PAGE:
At the same time, some have suggested that KPI failure would actually be the better outcome for investors since it would result in a higher coupon, so higher running yield. This is short-sighted in my view.
Failure to meet a KPI engenders reputational risk as well as depriving the company of any benefits of meeting the target. This could be reflected in a weaker share price or higher interest costs at a later date. Failure would necessitate a reappraisal of the investment decision, engagement with the company to understand the genuine reason and plan, and potentially divestment.
As a dedicated sustainable investor, achieving the objective on or before the intended date is key. If the objective is met, and provided it is meaningful, the company is fundamentally improving. This has various benefits: reduced costs through use of resources, aligning business operations with longer-term global themes, contributing to reduction of environmental risk or development of sustainable infrastructure. This is the basis for a solid long-term investment in my view.
How do SLBs compare to green or social bonds?
SLBs reflect commitment at the issuer or company level. Green and social bonds tend to be more focused at the project level and on use of proceeds. While recent green bonds have originated from new sectors like leisure and autos, identifying sufficient or only green or social use of proceeds might be challenging for certain sectors or geographies, or for smaller businesses.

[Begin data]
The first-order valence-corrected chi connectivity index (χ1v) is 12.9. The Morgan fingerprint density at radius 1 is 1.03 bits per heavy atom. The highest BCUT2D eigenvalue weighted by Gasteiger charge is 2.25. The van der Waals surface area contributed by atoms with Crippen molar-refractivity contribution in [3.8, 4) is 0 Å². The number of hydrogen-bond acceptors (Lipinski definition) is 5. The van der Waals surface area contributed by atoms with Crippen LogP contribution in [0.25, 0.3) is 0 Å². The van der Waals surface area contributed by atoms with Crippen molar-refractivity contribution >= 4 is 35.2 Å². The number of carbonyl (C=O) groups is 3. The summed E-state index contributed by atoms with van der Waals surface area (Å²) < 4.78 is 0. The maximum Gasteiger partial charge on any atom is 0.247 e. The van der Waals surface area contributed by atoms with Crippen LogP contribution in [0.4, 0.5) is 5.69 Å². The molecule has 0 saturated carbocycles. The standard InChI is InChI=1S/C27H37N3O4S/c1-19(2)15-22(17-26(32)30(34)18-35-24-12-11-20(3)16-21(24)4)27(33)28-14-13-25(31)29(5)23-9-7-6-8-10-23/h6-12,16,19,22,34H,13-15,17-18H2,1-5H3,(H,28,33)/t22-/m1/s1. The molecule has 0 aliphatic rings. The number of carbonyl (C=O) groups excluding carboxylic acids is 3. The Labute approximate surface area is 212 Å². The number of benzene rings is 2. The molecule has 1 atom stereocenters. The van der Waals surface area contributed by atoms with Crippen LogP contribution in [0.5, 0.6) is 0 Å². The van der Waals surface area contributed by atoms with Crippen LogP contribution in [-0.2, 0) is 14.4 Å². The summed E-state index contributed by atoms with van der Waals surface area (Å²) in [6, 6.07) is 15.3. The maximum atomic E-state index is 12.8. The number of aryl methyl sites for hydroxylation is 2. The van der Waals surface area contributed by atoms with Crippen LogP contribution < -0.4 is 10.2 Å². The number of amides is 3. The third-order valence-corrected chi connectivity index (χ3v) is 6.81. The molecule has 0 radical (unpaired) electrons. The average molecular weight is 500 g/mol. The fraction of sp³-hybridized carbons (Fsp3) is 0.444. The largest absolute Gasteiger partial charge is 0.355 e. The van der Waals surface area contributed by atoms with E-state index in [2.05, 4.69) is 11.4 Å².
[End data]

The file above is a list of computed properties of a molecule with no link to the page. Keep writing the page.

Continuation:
An SLB is more versatile and in its presentation and objectives can offer opportunity to issuers to communicate the strategic sustainability activities in detail and with a specific timeline. It has intrinsic advantages. If the issuer reaches its target, the overall sustainability and therefore fundamentals of the business are enhanced. If that does not happen, the issuer pays up and the investor is compensated and might choose to exit.
What investors might miss is the associated impact reporting, for instance where most green bonds provide reporting on specific projects. One thing to watch with SLB issuers in yearly reporting is the trajectory of progress and that details are provided – and not only nearer to the deadline. In both cases yearly verification by an independent and qualified external reviewer is essential.